Whether you already own your home and are thinking of getting into real estate as an investment, or if you want to start with an investment property, this information will help with your planning.

 

The points below apply to rental properties that are single homes or condos, or multi-unit properties up to 4 units. These fall under regular residential lending rules. Five units and up, or commercial properties are treated differently for financing.

 

Down Payment – To purchase an investment property (which you are not going to live in) up to 4 units, you need to have a minimum of 20% of the purchase price for the down payment. If you have equity in your home, consider a home equity line of credit to provide the down payment. If you are purchasing a duplex, triplex or 4-plex and you plan to occupy one of the units, you can purchase with a smaller down payment. For an owner-occupied duplex, you need a 5% down payment, and for a triplex or 4-plex, you need 10%. Mortgage insurance premiums apply with less than 20% down.

Cash Flow – When calculating your cash flow, you want your rental income to cover your mortgage payment, property taxes, condo fees (if applicable), insurance and utilities. You should also make allowances for vacancies and maintenance when working out the numbers for a property. Lenders will qualify you based on a combination of the rental property income and expenses along with your personal income and expenses.

Fire Code Requirements – Each municipality has fire code requirements. Some lenders may require a fire retrofit certificate for multi-unit properties to ensure the property meets the fire code.

Tax implications – don’t forget that your net rental income is taxable. You can deduct costs such as your mortgage interest and property taxes, which will reduce your taxable rental income. When you sell your investment property down the road, the profit on the sale is subject to capital gains tax. It’s a good idea to talk to your accountant to ensure you’re aware of all of the tax advantages and implications of buying an investment property.

Qualifying – Qualifying for a mortgage for an investment property is similar to qualifying for purchasing your own home with some additional factors to consider. The approval is based on your personal financial situation in conjunction with the subject property details. An appraisal is always required by the lender to confirm the value of a rental property. Lenders will include rental income in the calculations. Depending on the lender, the amount or rental income included in the calculations varies from 50% to 100%. Most lenders require current leases to confirm rental income.

Interest Rates – If you’re purchasing a non-owner-occupied property, expect your interest rate to be slightly higher than the rate for an owner-occupied property. Most lenders charge a rate premium for investment properties.

Paperwork – Verification of your personal income is required along with verification of the rental income for the subject property and any other properties that you own. Verification of your down payment and other expenses such as existing mortgages and property taxes on any properties already owned is also required. An appraisal is required for all investment properties.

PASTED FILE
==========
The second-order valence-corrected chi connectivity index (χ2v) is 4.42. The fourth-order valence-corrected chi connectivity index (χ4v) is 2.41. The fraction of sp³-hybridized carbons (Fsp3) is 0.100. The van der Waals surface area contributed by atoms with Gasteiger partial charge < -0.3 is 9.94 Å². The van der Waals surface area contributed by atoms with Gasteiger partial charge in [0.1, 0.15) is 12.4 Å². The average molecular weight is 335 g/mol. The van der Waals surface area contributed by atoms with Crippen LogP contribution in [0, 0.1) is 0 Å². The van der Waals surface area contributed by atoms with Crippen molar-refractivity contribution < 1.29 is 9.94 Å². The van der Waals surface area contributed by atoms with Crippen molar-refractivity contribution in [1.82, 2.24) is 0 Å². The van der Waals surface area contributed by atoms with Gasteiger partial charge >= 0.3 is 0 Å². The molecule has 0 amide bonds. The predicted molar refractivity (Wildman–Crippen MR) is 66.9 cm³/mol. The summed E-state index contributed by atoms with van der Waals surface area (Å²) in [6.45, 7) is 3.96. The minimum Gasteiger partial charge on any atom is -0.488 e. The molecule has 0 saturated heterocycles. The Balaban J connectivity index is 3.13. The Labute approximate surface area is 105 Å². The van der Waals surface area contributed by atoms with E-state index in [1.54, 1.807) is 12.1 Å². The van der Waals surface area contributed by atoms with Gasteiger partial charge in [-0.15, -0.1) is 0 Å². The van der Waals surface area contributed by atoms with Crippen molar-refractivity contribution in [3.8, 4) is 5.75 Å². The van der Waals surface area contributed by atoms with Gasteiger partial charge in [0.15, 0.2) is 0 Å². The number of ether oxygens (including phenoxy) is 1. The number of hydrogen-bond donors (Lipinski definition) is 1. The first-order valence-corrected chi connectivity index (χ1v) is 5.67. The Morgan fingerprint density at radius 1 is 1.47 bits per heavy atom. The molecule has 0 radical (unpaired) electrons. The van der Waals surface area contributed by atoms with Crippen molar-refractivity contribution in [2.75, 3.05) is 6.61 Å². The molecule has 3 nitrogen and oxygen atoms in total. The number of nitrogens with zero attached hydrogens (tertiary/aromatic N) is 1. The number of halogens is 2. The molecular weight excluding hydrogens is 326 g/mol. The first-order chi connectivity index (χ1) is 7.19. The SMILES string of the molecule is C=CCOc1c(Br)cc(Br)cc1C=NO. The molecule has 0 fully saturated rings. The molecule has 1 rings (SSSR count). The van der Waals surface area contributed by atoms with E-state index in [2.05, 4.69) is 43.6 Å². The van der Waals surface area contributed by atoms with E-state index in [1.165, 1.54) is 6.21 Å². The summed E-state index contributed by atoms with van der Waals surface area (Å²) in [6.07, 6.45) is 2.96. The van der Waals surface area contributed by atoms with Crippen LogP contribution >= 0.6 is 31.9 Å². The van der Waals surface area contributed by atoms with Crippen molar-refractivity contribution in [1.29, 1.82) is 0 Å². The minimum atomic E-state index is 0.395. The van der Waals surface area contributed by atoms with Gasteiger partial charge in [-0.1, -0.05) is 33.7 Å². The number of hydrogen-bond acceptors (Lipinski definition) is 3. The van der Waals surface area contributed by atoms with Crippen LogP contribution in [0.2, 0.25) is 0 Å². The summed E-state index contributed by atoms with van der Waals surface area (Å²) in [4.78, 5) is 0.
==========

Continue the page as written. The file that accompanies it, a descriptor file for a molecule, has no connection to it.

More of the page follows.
Costs – Appraisal fee, mortgage insurance premium(if applicable), plus legal fees. Properties that are 5 units or more are considered under commercial lending with most lenders.

 

Qualifying for the purchase of a property of 5 units or more is based primarily on the subject property cash flow (rather than your personal financial cash flow). Here are some points to consider for properties with 5+ units…

 

Down Payment – The down payment required by most lenders for 5 units and up is 35% for an uninsured mortgage. With CMHC insurance, you can purchase with as little as 15% down. CMHC fees and insurance premium will apply.

Cash Flow – Lenders will qualify the mortgage based on the cash flow for the subject property, including rental income, expenses and allowances for vacancies, maintenance and management.

Fire Code and other Requirements – most lenders will require a fire inspection or certificate and may require a Phase 1 environmental assessment and/or a structural engineering report and/or other information depending on the type of property.

Tax Implications – Net rental income is taxable and capital gains may apply down the road when you sell. Talk to your accountant about the option of registering the property in a company name, which may or may not be advantageous from a tax perspective.

Qualifying – Most lenders use the cash flow for the subject property to qualify for a mortgage. The property must meet certain Debt Coverage Ratios, usually around 1.2. This means that the income must be 1.2 times as much as all of the expenses including the mortgage, property taxes, utilities, maintenance, vacancy allowance, etc..

Interest Rates – Rates vary and are not usually posted. Each application is assessed and priced on risk. Rates are generally slightly higher than regular residential rates.

Paperwork – Rent roll for the subject property, along with a property tax bill, income and expense statement. If currently held in a company name, financial statements may be requested.Verification of personal income may also be requested. An appraisal is always required.

Costs – Fees apply for appraisal and other inspections (eg Phase 1) if required. CMHC fees will apply if insured. Lender and broker fees may apply plus legal fees.

Article by Cathy Macdonald, Mortgage Brokers Ottawa
cathym@mortgagebrokersottawa.com 613-222-6878